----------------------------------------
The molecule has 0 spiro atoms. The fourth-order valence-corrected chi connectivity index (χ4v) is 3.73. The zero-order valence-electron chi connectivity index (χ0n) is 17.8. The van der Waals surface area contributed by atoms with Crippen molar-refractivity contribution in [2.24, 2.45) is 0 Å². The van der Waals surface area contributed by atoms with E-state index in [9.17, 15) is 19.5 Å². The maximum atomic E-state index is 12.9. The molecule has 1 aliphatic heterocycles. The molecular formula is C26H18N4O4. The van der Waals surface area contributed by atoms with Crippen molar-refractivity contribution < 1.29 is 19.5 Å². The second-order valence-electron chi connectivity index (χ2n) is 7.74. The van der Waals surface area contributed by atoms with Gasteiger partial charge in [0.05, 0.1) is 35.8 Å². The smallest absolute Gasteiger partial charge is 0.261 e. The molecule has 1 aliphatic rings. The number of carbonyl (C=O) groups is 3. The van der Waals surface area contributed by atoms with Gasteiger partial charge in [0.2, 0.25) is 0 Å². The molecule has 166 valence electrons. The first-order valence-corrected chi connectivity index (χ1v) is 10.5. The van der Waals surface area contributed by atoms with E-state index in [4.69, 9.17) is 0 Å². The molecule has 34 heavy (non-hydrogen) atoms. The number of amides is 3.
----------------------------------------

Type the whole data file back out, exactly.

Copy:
The molecule has 0 spiro atoms. The fourth-order valence-corrected chi connectivity index (χ4v) is 3.73. The zero-order valence-electron chi connectivity index (χ0n) is 17.8. The van der Waals surface area contributed by atoms with Crippen molar-refractivity contribution in [2.24, 2.45) is 0 Å². The van der Waals surface area contributed by atoms with E-state index in [9.17, 15) is 19.5 Å². The maximum atomic E-state index is 12.9. The molecule has 1 aliphatic heterocycles. The molecular formula is C26H18N4O4. The van der Waals surface area contributed by atoms with Crippen molar-refractivity contribution < 1.29 is 19.5 Å². The second-order valence-electron chi connectivity index (χ2n) is 7.74. The van der Waals surface area contributed by atoms with Gasteiger partial charge in [0.05, 0.1) is 35.8 Å². The smallest absolute Gasteiger partial charge is 0.261 e. The molecule has 1 aliphatic rings. The number of carbonyl (C=O) groups is 3. The van der Waals surface area contributed by atoms with Gasteiger partial charge in [0.2, 0.25) is 0 Å². The molecule has 166 valence electrons. The first-order valence-corrected chi connectivity index (χ1v) is 10.5. The van der Waals surface area contributed by atoms with E-state index in [4.69, 9.17) is 0 Å². The molecule has 34 heavy (non-hydrogen) atoms. The number of amides is 3.